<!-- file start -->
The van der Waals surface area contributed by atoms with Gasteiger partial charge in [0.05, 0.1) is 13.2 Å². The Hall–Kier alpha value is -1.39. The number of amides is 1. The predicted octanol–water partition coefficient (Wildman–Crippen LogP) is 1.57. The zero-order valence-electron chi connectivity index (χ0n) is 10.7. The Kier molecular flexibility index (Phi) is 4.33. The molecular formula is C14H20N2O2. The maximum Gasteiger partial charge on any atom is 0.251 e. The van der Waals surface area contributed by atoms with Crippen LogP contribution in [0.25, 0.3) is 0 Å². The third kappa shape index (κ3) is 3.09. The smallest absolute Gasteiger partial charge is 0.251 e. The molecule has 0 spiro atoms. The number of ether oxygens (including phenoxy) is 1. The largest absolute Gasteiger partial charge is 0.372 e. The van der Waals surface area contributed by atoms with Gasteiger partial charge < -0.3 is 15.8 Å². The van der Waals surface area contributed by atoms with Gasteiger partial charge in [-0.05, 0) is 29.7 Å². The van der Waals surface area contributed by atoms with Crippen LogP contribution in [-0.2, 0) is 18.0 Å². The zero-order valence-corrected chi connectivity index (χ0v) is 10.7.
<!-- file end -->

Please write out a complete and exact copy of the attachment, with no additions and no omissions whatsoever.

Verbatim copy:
The van der Waals surface area contributed by atoms with Gasteiger partial charge in [0.05, 0.1) is 13.2 Å². The Hall–Kier alpha value is -1.39. The number of amides is 1. The predicted octanol–water partition coefficient (Wildman–Crippen LogP) is 1.57. The zero-order valence-electron chi connectivity index (χ0n) is 10.7. The Kier molecular flexibility index (Phi) is 4.33. The molecular formula is C14H20N2O2. The maximum Gasteiger partial charge on any atom is 0.251 e. The van der Waals surface area contributed by atoms with Crippen LogP contribution in [0.25, 0.3) is 0 Å². The third kappa shape index (κ3) is 3.09. The smallest absolute Gasteiger partial charge is 0.251 e. The molecule has 0 spiro atoms. The number of ether oxygens (including phenoxy) is 1. The largest absolute Gasteiger partial charge is 0.372 e. The van der Waals surface area contributed by atoms with Gasteiger partial charge < -0.3 is 15.8 Å². The van der Waals surface area contributed by atoms with Gasteiger partial charge in [-0.05, 0) is 29.7 Å². The van der Waals surface area contributed by atoms with Crippen LogP contribution in [-0.2, 0) is 18.0 Å². The zero-order valence-corrected chi connectivity index (χ0v) is 10.7.